East India Company---British rule

Updated on 3-09-2023.


 The East India Company officially known as Governor and Company of Merchants of London trading into East Indies, was an English company formed for the purpose of trading.

with the East Indies (the Indian subcontinent and Southeast Asia) during the 17th and 18th centuries. It mainly traded in cotton, indigo dye, silk, salt, opium and tea. The original Royal Charter was given to “George, Earl of Cumberland, and 215 Knights, Aldermen, and Burgesses”. The charter gave the company a monopoly to trade with all countries east of the Cape of Good Hope and west of the Straits of Magellan for an initial period of 15 years.

East India company entered India in the year 1600.  However, trade route from Europe to India was started way back in 1498 when Vasco da Gama discovered sea route to India.  Vasco da Gama landed in Calicut and took small spices to Europe for trade. When it sold like a hot cake in Europe, Portuguese realized the importance of trading in India and started to do trade with India.

Portuguese realised that India has lot of spices and is very good and easy place for trading. But it was short lived when British in 1600 under the guidance of Queen Elizabeth gave permission to do trading in Indian subcontinent. East India Company or also known as English east India Company was issued a charter in the year 1600 to start doing trade in the subcontinent.  It was formed mainly to do trading in the East Indies but ended up mainly in Indian sub continent.

Over the years, the East India Company expanded its trading operations in the Indian subcontinent and Southeast Asia. It faced competition from other European powers, particularly the Dutch and the Portuguese, who were also vying for control of the lucrative spice trade and other valuable commodities.

Colonial Ambitions: As the East India Company's influence grew in India, it began to establish trading posts and factories along the coast. These settlements eventually evolved into territorial acquisitions and formed the basis for British colonial rule in India.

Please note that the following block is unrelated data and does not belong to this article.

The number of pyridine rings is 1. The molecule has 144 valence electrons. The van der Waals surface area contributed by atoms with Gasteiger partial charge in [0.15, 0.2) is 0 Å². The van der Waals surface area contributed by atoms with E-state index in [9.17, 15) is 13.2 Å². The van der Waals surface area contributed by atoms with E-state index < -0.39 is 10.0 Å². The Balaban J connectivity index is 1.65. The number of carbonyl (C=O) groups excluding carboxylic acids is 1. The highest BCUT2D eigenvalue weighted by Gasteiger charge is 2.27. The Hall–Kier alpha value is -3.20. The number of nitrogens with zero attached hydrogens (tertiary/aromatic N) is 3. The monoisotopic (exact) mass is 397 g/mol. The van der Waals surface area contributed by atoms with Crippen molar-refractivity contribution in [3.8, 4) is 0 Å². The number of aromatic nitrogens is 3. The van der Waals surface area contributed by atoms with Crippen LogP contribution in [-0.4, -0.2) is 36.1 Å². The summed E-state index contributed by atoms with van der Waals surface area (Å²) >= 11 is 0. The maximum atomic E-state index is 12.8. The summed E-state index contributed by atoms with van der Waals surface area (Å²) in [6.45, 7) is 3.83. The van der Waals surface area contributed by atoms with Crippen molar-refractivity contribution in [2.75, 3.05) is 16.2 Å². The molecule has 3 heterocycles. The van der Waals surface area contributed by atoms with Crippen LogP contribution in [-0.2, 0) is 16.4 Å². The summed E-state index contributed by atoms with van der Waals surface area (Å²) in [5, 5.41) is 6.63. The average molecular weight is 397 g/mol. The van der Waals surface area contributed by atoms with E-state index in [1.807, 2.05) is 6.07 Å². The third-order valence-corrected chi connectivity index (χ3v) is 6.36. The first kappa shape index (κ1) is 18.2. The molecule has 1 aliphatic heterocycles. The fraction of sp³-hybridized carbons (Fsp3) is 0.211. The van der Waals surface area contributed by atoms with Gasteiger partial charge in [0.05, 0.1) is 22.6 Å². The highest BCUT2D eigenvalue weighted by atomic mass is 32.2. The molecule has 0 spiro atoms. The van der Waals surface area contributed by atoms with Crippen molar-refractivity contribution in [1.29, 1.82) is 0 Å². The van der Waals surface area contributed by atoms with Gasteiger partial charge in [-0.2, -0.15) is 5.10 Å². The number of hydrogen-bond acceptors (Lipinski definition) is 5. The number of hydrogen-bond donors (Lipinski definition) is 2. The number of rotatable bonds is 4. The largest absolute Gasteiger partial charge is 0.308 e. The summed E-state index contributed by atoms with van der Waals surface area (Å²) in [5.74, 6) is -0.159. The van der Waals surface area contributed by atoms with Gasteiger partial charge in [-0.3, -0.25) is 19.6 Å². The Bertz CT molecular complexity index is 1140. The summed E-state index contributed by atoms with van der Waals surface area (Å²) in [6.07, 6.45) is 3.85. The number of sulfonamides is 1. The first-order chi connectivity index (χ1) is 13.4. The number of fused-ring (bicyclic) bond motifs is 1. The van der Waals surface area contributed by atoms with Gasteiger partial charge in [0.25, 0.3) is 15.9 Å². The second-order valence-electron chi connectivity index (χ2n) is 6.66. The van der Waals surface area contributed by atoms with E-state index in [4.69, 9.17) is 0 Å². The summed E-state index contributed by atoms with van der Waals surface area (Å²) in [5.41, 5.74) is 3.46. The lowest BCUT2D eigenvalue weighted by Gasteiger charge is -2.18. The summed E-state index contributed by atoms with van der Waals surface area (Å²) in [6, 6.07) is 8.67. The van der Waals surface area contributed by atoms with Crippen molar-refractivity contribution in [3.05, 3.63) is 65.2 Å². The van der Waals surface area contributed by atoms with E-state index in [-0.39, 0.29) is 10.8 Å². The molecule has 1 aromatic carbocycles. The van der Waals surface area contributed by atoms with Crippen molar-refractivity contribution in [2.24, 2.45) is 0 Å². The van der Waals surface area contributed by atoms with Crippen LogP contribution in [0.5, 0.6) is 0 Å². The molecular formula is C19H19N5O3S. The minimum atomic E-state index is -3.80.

British Control: By the mid-18th century, the East India Company effectively controlled large parts of India. It played a significant role in shaping British India's administrative, economic, and political structures.

End of the Company: The 19th century saw various reforms and changes in the governance in India.  there was lot of fight by the Indians against British to quit India. Following the Indian Mutiny of 1857-1858, the British government passed the Government of India Act in 1858, which effectively ended the rule of the East India Company and transferred control of India to the British Crown. The British Raj was established, and India became a formal part of the British Empire.

East India Company

Details of East India Company

On 31st December 1600 a group of traders called as East India Company got the monopoly from the queen to trade in East Indies. The company which started as a trading company started to rule India for many decades. The charter awarded the companies to trade with east for 15 years; however, it said that if any breach by the company would get punishment of forfeiture of ship and cancellation of licence to trade. The first ship for trade which started its journey in 1601 had a terrible experience. It was travelling to Indonesia for trade in pepper and other spices. Out of 500 people on board many died and only a handful of merchants were able to reach Indonesia.

By the time British reached India, both Portuguese and Dutch had a commanding position in doing trade with India. But however British defeated Portuguese in the battle of swally in the year 1612 and started the first trading centre at Surat. In the year 1612, Sir Thomas Roe visited the Mughal emperor Jahangir and got an exclusive rights to trade and establish factories in Surat and nearby areas. The company traded mainly in Indian textiles, indigo, saltpetre(a substance used in making gunpowder) and some spices such as cinannamon, pepper, cloves etc. the company first established its factories in Surat on West coast and Machlilpatanam on East coast .


In return gesture company offered to get goods from Europe to the King. This was an important milestone for the East India Company. Gradually British started to expand and many trading posts were established in Madras (now Chennai), Bombay (now Mumbai), and Calcutta (now Kolkata). The company slowly started to trade in Cotton, Indigo and other spices which were in huge demand in Europe. In the first few decades company firmly established it foot in trading in India.